Article Thumbnail

What Hungary Can Teach Us About How to Handle Confederate Statues

Seven summers ago, I found myself standing at the base of a 30-foot high statue of a Bolshevik soldier, in an open-air museum tucked away in the Hungarian wilderness. The museum trip was part of a larger, post-graduation tour that spanned several countries and two continents, and came at the insistence of one of my travel mates, a history buff.

After a tense, 40-minute taxi ride from downtown Budapest, we happened upon a Memento Park, an open-museum filled with fallen statues from when the country was part of the Eastern Bloc. We spent the rest of the afternoon walking amongst the ruins of a Soviet regime that killed more people than the Holocaust.

I’ve thought about that museum and those statutes a lot the last few days now that my home country is embroiled in a similar debate about what to do with its own problematic statues from its own problematic past — in our case, statues honoring men who were willing to die for the most shameful institution (slavery) in our nation’s history.

The debate over what to do with Confederate statues has been simmering for years, but has reached a fever pitch after white supremacists marched in Charlottesville, Virginia, this past weekend to allegedly defend a statue of Gen. Robert E. Lee, leader of the Confederate army in the Civil War. (He lost, by the way.) And while Charlottesville was about far more than an empty hunk of bronze, protecting the statues of Confederate war “heroes” has proved to have considerable mainstream appeal — despite it putting people on the same side as fascists and the KKK. Dismantling the statues is an assault on history, these apologists say, and sends us hurdling down a slope of moral relativism that ends with us denouncing our nation’s most revered historical figures.

The first part of that argument — that a statue is a historical monument that, in-and-of itself, carries no moral judgement — is bullshit when you consider the very purpose of a statue, particularly one that sits in a public space. A statue is not an objective piece of art; it’s a literal monument to the person it depicts, and by its very nature, it celebrates them and what they stood for. (That’s in stark contrast to the Vietnam Veterans Memorial wall in Washington, D.C., for instance, which doesn’t advocate for anything, but is instead a sobering reminder of those who died fighting a senseless war.)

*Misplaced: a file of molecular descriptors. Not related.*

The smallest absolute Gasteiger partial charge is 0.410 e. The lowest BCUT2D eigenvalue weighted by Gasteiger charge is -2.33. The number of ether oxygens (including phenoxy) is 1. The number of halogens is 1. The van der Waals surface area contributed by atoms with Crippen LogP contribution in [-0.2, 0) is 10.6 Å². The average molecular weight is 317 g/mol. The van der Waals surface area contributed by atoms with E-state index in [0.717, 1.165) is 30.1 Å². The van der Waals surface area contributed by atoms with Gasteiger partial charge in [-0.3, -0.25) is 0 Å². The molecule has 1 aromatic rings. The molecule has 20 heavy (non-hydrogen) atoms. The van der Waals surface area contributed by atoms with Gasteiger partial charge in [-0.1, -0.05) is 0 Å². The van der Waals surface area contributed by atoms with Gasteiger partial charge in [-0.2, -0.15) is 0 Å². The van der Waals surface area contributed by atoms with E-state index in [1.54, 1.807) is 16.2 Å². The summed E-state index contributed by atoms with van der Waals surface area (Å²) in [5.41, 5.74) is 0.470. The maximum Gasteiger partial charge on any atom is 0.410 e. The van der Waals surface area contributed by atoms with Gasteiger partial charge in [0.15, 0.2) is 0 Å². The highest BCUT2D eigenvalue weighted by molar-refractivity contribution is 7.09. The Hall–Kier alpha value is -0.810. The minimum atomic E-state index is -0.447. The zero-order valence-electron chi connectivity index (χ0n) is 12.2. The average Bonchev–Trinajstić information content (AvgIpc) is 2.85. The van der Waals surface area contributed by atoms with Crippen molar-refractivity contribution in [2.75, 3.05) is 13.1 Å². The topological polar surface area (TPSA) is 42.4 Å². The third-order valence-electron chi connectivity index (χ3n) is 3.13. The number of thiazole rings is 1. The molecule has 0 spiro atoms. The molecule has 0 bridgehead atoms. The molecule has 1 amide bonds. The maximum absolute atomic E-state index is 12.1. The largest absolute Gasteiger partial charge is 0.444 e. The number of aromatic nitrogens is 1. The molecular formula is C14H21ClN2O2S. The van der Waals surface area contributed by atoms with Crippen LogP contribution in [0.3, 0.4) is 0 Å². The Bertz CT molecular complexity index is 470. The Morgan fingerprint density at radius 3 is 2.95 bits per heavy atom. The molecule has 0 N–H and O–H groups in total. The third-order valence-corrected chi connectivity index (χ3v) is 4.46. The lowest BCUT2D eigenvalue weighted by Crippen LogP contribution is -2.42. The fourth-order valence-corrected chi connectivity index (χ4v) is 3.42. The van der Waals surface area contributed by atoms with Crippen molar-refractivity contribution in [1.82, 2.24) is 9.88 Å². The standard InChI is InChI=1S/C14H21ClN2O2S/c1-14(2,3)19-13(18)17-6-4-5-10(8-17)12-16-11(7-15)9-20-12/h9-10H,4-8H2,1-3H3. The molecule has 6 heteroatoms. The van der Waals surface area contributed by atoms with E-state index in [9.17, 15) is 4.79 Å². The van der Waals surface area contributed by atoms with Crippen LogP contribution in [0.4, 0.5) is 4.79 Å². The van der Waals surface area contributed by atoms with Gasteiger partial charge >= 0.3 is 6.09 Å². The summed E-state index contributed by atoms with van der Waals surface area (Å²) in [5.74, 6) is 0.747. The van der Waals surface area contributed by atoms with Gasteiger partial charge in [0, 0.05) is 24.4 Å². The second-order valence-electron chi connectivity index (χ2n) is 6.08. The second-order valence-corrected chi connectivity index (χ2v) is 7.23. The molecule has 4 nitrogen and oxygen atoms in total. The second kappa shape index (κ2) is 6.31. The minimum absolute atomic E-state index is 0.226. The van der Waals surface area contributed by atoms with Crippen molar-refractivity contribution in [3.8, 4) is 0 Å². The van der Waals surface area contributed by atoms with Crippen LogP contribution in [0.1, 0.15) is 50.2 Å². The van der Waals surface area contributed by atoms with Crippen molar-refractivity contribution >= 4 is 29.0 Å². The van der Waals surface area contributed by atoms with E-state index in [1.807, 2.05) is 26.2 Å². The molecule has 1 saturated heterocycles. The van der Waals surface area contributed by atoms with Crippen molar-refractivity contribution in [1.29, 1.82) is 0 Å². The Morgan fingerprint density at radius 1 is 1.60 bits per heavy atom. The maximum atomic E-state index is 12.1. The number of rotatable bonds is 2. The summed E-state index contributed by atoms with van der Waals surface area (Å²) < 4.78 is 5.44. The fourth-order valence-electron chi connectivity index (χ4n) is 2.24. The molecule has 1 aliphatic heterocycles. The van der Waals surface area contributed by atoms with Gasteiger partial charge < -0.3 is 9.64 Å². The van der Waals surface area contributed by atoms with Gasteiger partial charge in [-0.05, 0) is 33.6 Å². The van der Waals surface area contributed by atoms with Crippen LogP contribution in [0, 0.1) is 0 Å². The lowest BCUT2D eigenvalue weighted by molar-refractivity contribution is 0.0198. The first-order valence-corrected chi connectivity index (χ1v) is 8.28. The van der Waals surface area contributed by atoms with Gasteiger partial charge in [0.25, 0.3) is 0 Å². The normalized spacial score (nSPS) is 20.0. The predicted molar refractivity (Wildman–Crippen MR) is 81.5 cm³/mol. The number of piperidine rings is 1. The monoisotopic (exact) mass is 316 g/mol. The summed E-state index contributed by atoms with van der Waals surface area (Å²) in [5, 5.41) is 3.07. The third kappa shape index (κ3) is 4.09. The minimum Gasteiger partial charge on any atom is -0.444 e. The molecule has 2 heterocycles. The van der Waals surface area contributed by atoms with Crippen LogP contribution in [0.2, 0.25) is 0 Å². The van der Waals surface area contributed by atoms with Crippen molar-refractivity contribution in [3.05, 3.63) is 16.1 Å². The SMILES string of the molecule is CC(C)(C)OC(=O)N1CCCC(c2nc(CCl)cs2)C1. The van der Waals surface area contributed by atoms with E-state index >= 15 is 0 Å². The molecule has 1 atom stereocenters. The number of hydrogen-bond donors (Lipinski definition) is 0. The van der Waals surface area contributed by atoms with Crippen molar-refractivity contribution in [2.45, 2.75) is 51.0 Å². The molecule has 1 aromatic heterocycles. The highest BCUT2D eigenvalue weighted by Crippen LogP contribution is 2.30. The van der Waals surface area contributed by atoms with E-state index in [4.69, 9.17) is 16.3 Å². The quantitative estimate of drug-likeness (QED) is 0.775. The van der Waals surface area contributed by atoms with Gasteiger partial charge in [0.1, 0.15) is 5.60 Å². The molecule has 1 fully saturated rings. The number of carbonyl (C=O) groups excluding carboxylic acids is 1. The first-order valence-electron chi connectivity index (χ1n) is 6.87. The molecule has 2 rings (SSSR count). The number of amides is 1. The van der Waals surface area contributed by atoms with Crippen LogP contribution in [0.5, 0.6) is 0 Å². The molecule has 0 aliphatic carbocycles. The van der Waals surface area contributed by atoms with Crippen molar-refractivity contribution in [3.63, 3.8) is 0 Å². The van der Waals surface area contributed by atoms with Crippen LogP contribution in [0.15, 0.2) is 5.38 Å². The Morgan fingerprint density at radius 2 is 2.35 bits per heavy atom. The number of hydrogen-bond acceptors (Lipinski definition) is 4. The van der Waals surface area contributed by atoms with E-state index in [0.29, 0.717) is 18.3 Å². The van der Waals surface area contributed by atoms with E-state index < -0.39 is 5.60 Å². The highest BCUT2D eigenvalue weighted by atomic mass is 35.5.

It’s no coincidence that a vast majority of Confederate statues were built at the turn of the 20th century, immediately after the Supreme Court upheld “separate but equal” race-based segregation, and when lynching and the KKK were on the rise in the U.S. There was another, smaller surge in Confederate monuments during the Civil Rights movement in the 1960s. These statues were erected with the sole purpose of invoking pride in an indefensible position: That it was somehow acceptable to own slaves.

That’s not to say the statues have no redeeming historical value, and should be destroyed upon removal, as many fear. Quite the opposite, really. The statues can serve as a solemn reminder of not only slavery, but a time when racism was so pervasive in American culture that it was socially acceptable for local governments to commission statues of Confederate leaders.

What’s important is the context and manner in which the statues are presented, and Memento Park in Hungary serves as a possible model for how to present a problematic artifact in a way that’s edifying without being celebratory.

The statue portion of the park is officially called “A Sentence About Tyranny Park,” which, while clunky, sends a clear message about how modern Hungarians feel about life under Communism. After World War II, the Soviet Union installed what they called a “people’s democracy” in Hungary, but it was really just a puppet government subject to the vicious rule of Josef Stalin. It would take decades for Hungary to fully disentangle itself from the Soviet Union. The country didn’t hold its first free parliamentary elections until 1990, and the last Soviet occupying soldier didn’t leave the country until the following year. (You can read about this history in greater detail on the Memento Park website.)

Typically, countries celebrate independence by toppling the statues dedicated to their former occupiers, but rather than smelt the statues erected under Communism, Hungary moved them to Memento Park as a solemn, cautionary reminder of the terrors of fascism. They act as sick celebration of Stalinism and the 20 million political dissidents he either starved or executed (many of them his own citizens). There is nothing in the literature praising the sculptures for their aesthetic brilliance (and many of them are legitimately beautiful), but rather a sparse walking museum that forces you to ponder the conditions under which they were created.

“These statues are a part of the history of Hungary. Dictatorships chip away at and plaster over their past in order to get rid of all memories of previous ages. Democracy is the only regime that is prepared to accept that our past with all the dead ends is still ours; we should get to know it, analyse it and think about it,” the designer of Memento Park once said.

The same is true of our Confederate statutes. Destroying them neglects their important, if uncomfortable, place in our history. While leaving them up is repugnant. But a place that presents Confederate statues as artifacts of a complicated national history, and not pieces of public art that are intended to be admired, seems like a healthy balance.